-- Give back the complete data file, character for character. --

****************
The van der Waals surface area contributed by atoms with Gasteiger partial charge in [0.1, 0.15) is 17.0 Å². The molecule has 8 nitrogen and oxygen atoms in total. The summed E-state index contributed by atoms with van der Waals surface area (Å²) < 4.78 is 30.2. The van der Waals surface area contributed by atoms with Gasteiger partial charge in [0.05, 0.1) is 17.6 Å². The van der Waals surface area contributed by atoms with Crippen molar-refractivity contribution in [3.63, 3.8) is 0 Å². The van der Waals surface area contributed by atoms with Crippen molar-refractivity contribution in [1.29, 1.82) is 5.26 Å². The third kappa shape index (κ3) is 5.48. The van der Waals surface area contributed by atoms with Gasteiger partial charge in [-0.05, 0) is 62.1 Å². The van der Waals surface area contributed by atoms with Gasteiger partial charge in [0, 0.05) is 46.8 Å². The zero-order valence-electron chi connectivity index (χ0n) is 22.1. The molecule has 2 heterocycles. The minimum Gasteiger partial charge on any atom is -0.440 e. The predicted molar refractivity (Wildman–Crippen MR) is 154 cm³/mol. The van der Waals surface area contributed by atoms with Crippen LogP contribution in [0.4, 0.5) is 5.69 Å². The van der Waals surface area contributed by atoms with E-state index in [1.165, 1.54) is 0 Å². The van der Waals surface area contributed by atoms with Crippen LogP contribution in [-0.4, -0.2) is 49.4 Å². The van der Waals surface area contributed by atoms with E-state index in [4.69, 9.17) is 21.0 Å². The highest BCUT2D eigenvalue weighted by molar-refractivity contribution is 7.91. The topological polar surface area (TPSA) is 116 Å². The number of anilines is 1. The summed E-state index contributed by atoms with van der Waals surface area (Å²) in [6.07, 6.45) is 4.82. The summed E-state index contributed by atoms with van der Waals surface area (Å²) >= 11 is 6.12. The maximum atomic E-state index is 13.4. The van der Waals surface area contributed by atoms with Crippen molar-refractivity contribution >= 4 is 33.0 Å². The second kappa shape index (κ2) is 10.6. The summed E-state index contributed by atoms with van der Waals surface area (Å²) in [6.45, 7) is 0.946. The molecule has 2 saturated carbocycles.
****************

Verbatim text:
The van der Waals surface area contributed by atoms with Gasteiger partial charge in [0.1, 0.15) is 17.0 Å². The molecule has 8 nitrogen and oxygen atoms in total. The summed E-state index contributed by atoms with van der Waals surface area (Å²) < 4.78 is 30.2. The van der Waals surface area contributed by atoms with Gasteiger partial charge in [0.05, 0.1) is 17.6 Å². The van der Waals surface area contributed by atoms with Crippen molar-refractivity contribution in [3.63, 3.8) is 0 Å². The van der Waals surface area contributed by atoms with Crippen molar-refractivity contribution in [1.29, 1.82) is 5.26 Å². The third kappa shape index (κ3) is 5.48. The van der Waals surface area contributed by atoms with Gasteiger partial charge in [-0.05, 0) is 62.1 Å². The van der Waals surface area contributed by atoms with Gasteiger partial charge in [0, 0.05) is 46.8 Å². The zero-order valence-electron chi connectivity index (χ0n) is 22.1. The molecule has 2 heterocycles. The minimum Gasteiger partial charge on any atom is -0.440 e. The predicted molar refractivity (Wildman–Crippen MR) is 154 cm³/mol. The van der Waals surface area contributed by atoms with Crippen LogP contribution in [0.4, 0.5) is 5.69 Å². The van der Waals surface area contributed by atoms with E-state index in [1.165, 1.54) is 0 Å². The van der Waals surface area contributed by atoms with Crippen LogP contribution in [-0.4, -0.2) is 49.4 Å². The van der Waals surface area contributed by atoms with E-state index in [4.69, 9.17) is 21.0 Å². The highest BCUT2D eigenvalue weighted by molar-refractivity contribution is 7.91. The topological polar surface area (TPSA) is 116 Å². The number of anilines is 1. The summed E-state index contributed by atoms with van der Waals surface area (Å²) in [6.07, 6.45) is 4.82. The summed E-state index contributed by atoms with van der Waals surface area (Å²) >= 11 is 6.12. The maximum atomic E-state index is 13.4. The van der Waals surface area contributed by atoms with Crippen molar-refractivity contribution >= 4 is 33.0 Å². The second kappa shape index (κ2) is 10.6. The summed E-state index contributed by atoms with van der Waals surface area (Å²) in [6.45, 7) is 0.946. The molecule has 2 saturated carbocycles.